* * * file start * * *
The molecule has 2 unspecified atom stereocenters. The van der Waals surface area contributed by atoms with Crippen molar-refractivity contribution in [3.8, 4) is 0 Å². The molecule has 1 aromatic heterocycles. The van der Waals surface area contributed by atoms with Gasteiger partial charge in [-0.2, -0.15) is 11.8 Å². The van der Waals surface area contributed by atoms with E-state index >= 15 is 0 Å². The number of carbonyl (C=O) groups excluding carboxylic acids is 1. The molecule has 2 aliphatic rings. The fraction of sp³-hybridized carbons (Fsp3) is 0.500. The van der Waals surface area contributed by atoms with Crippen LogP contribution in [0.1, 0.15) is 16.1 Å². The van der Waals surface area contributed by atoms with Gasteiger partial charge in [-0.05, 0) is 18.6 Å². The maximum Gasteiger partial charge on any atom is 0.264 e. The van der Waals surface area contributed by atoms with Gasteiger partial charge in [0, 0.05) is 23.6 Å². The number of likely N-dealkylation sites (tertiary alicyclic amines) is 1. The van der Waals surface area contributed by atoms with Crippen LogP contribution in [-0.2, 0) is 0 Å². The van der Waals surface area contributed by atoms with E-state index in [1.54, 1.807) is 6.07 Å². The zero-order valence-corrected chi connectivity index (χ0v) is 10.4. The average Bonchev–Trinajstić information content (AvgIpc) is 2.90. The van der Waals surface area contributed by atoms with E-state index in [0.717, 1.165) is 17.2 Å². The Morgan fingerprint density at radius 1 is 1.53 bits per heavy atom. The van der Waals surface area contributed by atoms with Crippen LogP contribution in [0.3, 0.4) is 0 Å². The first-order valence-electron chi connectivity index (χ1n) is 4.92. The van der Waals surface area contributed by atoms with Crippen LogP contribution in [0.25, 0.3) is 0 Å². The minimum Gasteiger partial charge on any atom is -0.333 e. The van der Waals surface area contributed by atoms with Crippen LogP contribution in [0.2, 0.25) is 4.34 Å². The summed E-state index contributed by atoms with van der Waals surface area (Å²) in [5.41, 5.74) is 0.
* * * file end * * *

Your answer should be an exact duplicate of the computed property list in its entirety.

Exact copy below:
The molecule has 2 unspecified atom stereocenters. The van der Waals surface area contributed by atoms with Crippen molar-refractivity contribution in [3.8, 4) is 0 Å². The molecule has 1 aromatic heterocycles. The van der Waals surface area contributed by atoms with Gasteiger partial charge in [-0.2, -0.15) is 11.8 Å². The van der Waals surface area contributed by atoms with E-state index >= 15 is 0 Å². The number of carbonyl (C=O) groups excluding carboxylic acids is 1. The molecule has 2 aliphatic rings. The fraction of sp³-hybridized carbons (Fsp3) is 0.500. The van der Waals surface area contributed by atoms with Crippen LogP contribution in [0.1, 0.15) is 16.1 Å². The van der Waals surface area contributed by atoms with Gasteiger partial charge in [-0.05, 0) is 18.6 Å². The maximum Gasteiger partial charge on any atom is 0.264 e. The van der Waals surface area contributed by atoms with Gasteiger partial charge in [0, 0.05) is 23.6 Å². The number of likely N-dealkylation sites (tertiary alicyclic amines) is 1. The van der Waals surface area contributed by atoms with Crippen LogP contribution in [-0.2, 0) is 0 Å². The van der Waals surface area contributed by atoms with E-state index in [1.54, 1.807) is 6.07 Å². The zero-order valence-corrected chi connectivity index (χ0v) is 10.4. The average Bonchev–Trinajstić information content (AvgIpc) is 2.90. The van der Waals surface area contributed by atoms with E-state index in [0.717, 1.165) is 17.2 Å². The Morgan fingerprint density at radius 1 is 1.53 bits per heavy atom. The van der Waals surface area contributed by atoms with Crippen LogP contribution in [0.3, 0.4) is 0 Å². The first-order valence-electron chi connectivity index (χ1n) is 4.92. The van der Waals surface area contributed by atoms with Crippen LogP contribution in [0.25, 0.3) is 0 Å². The minimum Gasteiger partial charge on any atom is -0.333 e. The van der Waals surface area contributed by atoms with Crippen LogP contribution in [0.2, 0.25) is 4.34 Å². The summed E-state index contributed by atoms with van der Waals surface area (Å²) in [5.41, 5.74) is 0.